• ვეფხისტყაოსანი

      Not only in one place, but in one piece!

    • CaliforniaStark

      In addition, wind power by itself is exorbitantly expensive to generate. Denmark abandoned plans to built five offshore wind farms last year because of the excessive cost of the electricity they would produce. Denmark already has the highest electricity costs in the world because of its reliance on wind energy; electricity costs about 20 cents a kwh, versus only about 7 cents a kwh in the U.S. As the article in the link below states: “Danes have paid billions in taxes and fees to support wind turbines, which has caused electricity prices to skyrocket even as the price of actual electricity has decreased. Now, green taxes make up 66 percent of Danish electricity bills. Only 15 percent of electricity bills went to energy generation.”

      https://www.cfact.org/2016/05/13/denmark-says-wind-energy-too-expensive/

      As the government minister indicated: “We can’t accept this, as the private sector and households are paying far too much. Denmark’s renewable policy has turned out to be too expensive,”

      And it is even worse, once built, the amount of energy wind turbines produce rapidly declines. A 2013 study in the U.K. by the Renewable Energy Foundation found that the capacity favor for “on-shore wind farms decline from 24% in the first year of operation, to 15% in year ten, and 11% in year 15. . . In Denmark, output declined from 40% in the first year of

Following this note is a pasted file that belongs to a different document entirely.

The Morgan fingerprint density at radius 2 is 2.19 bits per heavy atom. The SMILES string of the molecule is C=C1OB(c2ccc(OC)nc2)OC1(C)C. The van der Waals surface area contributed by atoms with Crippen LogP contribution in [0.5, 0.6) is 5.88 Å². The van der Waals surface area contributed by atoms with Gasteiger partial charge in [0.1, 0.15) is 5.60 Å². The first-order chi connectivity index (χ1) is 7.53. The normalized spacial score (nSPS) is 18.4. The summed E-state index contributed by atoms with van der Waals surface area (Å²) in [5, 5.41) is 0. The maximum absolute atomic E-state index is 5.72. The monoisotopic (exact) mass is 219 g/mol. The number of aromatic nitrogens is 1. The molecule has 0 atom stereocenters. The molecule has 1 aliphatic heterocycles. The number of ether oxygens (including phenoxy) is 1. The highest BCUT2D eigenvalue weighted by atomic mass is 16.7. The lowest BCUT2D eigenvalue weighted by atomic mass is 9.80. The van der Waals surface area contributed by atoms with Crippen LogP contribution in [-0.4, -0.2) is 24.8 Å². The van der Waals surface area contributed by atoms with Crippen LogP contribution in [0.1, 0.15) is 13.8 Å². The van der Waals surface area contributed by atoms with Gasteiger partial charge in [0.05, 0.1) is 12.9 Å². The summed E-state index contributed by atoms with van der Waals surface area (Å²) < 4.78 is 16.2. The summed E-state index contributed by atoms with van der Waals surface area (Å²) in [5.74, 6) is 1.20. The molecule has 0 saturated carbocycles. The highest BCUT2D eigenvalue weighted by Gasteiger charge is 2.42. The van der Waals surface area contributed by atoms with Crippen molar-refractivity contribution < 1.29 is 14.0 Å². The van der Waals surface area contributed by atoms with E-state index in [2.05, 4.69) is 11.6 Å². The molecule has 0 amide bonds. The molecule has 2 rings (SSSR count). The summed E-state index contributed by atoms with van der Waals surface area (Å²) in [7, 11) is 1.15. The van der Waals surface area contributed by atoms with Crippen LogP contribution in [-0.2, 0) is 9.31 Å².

operation to less than 15% in year 10.”

      Can make many arguments in favor of solar power, but wind turbines are basically just a boondoggle. As Warren Buffett said: “We get a tax credit if we build a lot of wind farms. That’s the only reason to build them. They don’t make sense without the tax credit.” On this one issue, TAI’s blind opposition to Trump is preventing him from exercising better judgment.

  • Disappeared4x

    A better use of the “shore” would be to deploy barges that can turn garbage to electricity, treat wastewater, desalinate – building on existing barge technology deployed to service the North Sea oil rigs. NYC rejected that barge technology twice, during Giuliani, and Bloomberg administrations. Back then, it was barge technology developed by Norway, UK, and Switzerland. Instead, NYC trucks garbage to New Jersey for waste-to-energy incineration. The NIMBYism of waste-to-energy technology is absurd. New Jersey has had that technology in every county since the 1980’s, yet no even talks about that success.

    From 2015: https://www.desalination.biz/news/0/Norwegian-desalination-barge-venture-seeks-Israeli-expertise/7960/

    Vertical-axis wind turbines installed at the point-of-use make so much more sense than offshore horizontal-axis wind farms that might need some sort of battery storage. Basing a post on a 2012 tweet makes no sense.

  • Angel Martin

    “President Trump might turn out to be our nation’s NIMBY-ist in chief, …”

    Correction:

    “With the death of Senator Edward Kennedy, President Trump might turn out to be our nation’s NIMBY-ist in chief, …”

  • Andrew Allison